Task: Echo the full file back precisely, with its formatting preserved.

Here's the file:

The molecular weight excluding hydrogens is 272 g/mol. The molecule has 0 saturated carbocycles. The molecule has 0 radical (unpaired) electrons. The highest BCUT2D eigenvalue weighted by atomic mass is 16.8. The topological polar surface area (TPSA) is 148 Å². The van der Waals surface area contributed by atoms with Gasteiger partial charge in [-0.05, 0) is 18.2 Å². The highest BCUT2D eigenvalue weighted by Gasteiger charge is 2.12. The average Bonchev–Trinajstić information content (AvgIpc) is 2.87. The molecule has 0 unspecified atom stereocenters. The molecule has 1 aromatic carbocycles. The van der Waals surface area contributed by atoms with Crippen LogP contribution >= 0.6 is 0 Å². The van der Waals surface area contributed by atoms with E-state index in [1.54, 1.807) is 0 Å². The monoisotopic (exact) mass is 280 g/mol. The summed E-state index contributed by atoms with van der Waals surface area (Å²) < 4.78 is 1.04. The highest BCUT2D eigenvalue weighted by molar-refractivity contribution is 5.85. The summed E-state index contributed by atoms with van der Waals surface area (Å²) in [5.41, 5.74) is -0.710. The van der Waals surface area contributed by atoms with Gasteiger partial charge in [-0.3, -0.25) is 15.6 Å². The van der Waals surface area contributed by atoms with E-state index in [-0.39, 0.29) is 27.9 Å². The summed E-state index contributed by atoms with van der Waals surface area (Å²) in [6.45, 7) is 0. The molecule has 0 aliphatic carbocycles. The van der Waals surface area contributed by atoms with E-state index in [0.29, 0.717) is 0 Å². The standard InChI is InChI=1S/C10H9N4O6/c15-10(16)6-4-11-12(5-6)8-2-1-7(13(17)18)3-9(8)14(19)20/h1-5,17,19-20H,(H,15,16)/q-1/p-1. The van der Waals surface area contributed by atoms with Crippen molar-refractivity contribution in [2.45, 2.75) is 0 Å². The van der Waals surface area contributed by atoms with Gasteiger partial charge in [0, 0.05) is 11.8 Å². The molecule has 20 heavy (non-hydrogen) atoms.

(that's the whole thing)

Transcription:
The molecular weight excluding hydrogens is 272 g/mol. The molecule has 0 saturated carbocycles. The molecule has 0 radical (unpaired) electrons. The highest BCUT2D eigenvalue weighted by atomic mass is 16.8. The topological polar surface area (TPSA) is 148 Å². The van der Waals surface area contributed by atoms with Gasteiger partial charge in [-0.05, 0) is 18.2 Å². The highest BCUT2D eigenvalue weighted by Gasteiger charge is 2.12. The average Bonchev–Trinajstić information content (AvgIpc) is 2.87. The molecule has 0 unspecified atom stereocenters. The molecule has 1 aromatic carbocycles. The van der Waals surface area contributed by atoms with Crippen LogP contribution >= 0.6 is 0 Å². The van der Waals surface area contributed by atoms with E-state index in [1.54, 1.807) is 0 Å². The monoisotopic (exact) mass is 280 g/mol. The summed E-state index contributed by atoms with van der Waals surface area (Å²) < 4.78 is 1.04. The highest BCUT2D eigenvalue weighted by molar-refractivity contribution is 5.85. The summed E-state index contributed by atoms with van der Waals surface area (Å²) in [5.41, 5.74) is -0.710. The van der Waals surface area contributed by atoms with Gasteiger partial charge in [-0.3, -0.25) is 15.6 Å². The van der Waals surface area contributed by atoms with E-state index in [-0.39, 0.29) is 27.9 Å². The summed E-state index contributed by atoms with van der Waals surface area (Å²) in [6.45, 7) is 0. The molecule has 0 aliphatic carbocycles. The van der Waals surface area contributed by atoms with E-state index in [0.29, 0.717) is 0 Å². The standard InChI is InChI=1S/C10H9N4O6/c15-10(16)6-4-11-12(5-6)8-2-1-7(13(17)18)3-9(8)14(19)20/h1-5,17,19-20H,(H,15,16)/q-1/p-1. The van der Waals surface area contributed by atoms with Crippen molar-refractivity contribution in [2.45, 2.75) is 0 Å². The van der Waals surface area contributed by atoms with Gasteiger partial charge in [0, 0.05) is 11.8 Å². The molecule has 20 heavy (non-hydrogen) atoms.